A thorough introduction to scientifically reasonable objections to Darwinian evolution.


Debunking Darwin


A thoroughly researched—and irreverent—reconsideration of Darwinian evolution.

An engineer by profession, first-time author Anderson meticulously dissects the regnant wisdom regarding evolution in an attempt to demonstrate its lack of scientific rigor. The author’s argument begins by distinguishing evolutionary theory from natural selection, two notions typically conflated since Darwin made the latter the causal lever that moves the former. Anderson explains that natural selection is only one possible way to account for the movement of evolution among at least five competing alternatives, and it’s not the most empirically attractive. In fact, he contends that natural selection is largely generated out of complex inference and testimony rather than unvarnished observation. The centerpiece of this repudiation is a searching discussion of the key concept of “variation,” the historical accumulation of which Anderson says is something that simply cannot be perceptually pinpointed. Some of the book is devoted to Darwin’s own thought and some to his legacy as interpreted and reinterpreted by self-proclaimed disciples. Here Darwin emerges as a surprisingly derivative thinker who borrowed and reshaped the ideas of his predecessors. Darwin’s disciples, insistent on advancing their personal ideologies, transformed Darwin’s theory into a fully confirmed scientific consensus. The entire book rests on an uncompromising view of science as free from theoretical inference and testimony: “It should be remembered that testimony, of which inference is a part, has no merits in nature, whether it be from Darwin, Wallace, Dobzhansky, or the NAS [National Academy of Sciences]. Testimony adds faith, not fact, to the public debate.” Many will find this take on science gratuitously narrow; however, Anderson ably raises questions about the scientific status of Darwinism as well as its philosophical coherence. While informative, the section detailing the appropriation of Darwinian thought by nefarious political groups, like Nazi propagandists, doesn’t itself discount Darwin’s views. Still, this is a provocative book that thoughtfully reopens debates unfortunately closed by collective dogmatism.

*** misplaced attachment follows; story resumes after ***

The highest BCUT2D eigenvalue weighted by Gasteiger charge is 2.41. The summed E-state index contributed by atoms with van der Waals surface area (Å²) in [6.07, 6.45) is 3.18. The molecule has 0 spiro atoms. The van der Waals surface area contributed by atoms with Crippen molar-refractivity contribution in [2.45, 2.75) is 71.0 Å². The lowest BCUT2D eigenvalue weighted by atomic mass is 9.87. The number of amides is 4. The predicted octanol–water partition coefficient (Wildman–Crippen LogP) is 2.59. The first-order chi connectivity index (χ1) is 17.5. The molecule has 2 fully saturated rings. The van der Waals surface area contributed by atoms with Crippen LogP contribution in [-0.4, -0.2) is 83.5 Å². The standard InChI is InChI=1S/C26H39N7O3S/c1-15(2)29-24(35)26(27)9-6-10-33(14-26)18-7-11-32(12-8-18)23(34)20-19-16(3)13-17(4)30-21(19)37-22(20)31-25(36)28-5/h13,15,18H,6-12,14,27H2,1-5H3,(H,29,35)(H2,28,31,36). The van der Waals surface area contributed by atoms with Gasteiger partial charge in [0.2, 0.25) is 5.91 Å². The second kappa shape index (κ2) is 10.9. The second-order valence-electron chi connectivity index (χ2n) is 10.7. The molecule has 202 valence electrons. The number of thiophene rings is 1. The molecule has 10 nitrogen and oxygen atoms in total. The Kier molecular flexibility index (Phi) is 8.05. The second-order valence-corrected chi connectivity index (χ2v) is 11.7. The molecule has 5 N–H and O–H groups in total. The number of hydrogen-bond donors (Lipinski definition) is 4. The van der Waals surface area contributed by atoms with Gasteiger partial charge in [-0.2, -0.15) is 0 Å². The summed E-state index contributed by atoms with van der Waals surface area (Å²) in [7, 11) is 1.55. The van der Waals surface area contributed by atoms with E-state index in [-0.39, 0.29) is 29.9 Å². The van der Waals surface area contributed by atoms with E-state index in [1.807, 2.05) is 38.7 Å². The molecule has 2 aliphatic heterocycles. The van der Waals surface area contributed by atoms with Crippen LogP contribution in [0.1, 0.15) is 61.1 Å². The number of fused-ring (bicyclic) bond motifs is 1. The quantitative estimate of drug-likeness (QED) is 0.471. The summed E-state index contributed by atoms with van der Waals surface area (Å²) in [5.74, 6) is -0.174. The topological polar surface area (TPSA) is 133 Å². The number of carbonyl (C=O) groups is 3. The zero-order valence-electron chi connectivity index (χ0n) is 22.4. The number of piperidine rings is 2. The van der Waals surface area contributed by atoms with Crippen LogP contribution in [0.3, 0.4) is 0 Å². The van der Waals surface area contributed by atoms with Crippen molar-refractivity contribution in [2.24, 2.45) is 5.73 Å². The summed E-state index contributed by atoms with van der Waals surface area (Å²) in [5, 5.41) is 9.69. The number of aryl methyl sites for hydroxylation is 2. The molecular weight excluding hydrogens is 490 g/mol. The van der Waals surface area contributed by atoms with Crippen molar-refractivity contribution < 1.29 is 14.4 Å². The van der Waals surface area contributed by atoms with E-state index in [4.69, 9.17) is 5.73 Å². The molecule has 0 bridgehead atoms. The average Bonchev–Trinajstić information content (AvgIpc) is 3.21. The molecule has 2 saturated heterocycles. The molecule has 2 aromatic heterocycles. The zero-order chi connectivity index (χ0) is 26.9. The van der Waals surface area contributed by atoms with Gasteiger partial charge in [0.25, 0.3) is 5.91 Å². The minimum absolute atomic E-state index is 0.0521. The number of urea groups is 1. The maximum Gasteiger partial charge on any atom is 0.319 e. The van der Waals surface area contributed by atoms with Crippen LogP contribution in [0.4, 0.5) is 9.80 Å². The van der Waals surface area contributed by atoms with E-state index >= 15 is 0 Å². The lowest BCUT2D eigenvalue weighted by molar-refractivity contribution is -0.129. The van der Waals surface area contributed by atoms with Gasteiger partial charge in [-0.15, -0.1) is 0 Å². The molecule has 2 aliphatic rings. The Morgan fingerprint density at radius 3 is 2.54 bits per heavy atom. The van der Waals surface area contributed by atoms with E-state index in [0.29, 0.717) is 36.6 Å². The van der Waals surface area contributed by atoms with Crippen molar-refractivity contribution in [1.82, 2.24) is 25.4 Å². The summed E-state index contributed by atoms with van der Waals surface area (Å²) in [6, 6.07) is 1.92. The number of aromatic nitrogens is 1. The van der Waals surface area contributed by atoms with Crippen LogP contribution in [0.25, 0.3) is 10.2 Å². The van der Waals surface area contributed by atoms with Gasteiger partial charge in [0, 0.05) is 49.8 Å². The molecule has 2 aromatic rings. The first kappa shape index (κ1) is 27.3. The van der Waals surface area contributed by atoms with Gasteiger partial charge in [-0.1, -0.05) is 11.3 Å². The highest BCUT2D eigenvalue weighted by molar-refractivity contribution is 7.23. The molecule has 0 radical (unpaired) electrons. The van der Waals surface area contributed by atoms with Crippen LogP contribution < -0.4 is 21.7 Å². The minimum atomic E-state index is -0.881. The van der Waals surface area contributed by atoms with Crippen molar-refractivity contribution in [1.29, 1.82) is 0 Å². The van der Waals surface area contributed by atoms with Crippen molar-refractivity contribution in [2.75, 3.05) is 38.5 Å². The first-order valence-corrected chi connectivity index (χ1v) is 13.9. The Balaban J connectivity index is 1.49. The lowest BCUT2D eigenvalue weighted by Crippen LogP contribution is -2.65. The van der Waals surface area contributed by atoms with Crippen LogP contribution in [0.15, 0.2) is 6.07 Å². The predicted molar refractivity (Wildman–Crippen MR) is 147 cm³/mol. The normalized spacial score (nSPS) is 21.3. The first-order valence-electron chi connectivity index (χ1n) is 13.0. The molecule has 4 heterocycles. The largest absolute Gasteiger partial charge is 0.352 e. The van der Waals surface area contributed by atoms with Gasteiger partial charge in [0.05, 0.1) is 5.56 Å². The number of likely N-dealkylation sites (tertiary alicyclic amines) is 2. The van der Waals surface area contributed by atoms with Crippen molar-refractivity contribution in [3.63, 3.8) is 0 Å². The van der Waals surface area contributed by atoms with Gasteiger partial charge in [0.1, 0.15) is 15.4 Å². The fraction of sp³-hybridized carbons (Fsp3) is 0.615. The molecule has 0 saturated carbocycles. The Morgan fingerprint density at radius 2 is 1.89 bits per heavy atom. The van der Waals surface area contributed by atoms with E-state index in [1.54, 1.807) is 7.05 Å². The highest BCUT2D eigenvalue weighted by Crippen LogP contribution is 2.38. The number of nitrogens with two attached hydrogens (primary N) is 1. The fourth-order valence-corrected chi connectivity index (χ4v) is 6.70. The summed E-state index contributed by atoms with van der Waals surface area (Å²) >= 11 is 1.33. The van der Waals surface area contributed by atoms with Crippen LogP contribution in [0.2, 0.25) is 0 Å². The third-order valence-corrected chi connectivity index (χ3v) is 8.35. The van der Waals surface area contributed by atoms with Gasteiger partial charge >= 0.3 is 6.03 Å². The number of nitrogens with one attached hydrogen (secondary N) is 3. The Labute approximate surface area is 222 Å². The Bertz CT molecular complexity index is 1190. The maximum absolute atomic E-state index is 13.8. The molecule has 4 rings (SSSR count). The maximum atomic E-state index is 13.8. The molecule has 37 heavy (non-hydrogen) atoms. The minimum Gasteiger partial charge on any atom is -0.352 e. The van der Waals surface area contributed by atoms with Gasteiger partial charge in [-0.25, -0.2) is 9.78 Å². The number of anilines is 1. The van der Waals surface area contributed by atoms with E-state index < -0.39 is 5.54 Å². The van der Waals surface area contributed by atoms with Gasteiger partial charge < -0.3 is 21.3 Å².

A thorough introduction to scientifically reasonable objections to Darwinian evolution.

Pub Date: June 27, 2015

ISBN: 978-1-4826-1298-1

Page Count: 320

Publisher: CreateSpace

Review Posted Online: Sept. 11, 2015

Kirkus Reviews Issue: Oct. 1, 2015

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Loads of good explaining, with reminders, time and again, of how much remains unknown, neatly putting the death of science...


Bryson (I'm a Stranger Here Myself, 1999, etc.), a man who knows how to track down an explanation and make it confess, asks the hard questions of science—e.g., how did things get to be the way they are?—and, when possible, provides answers.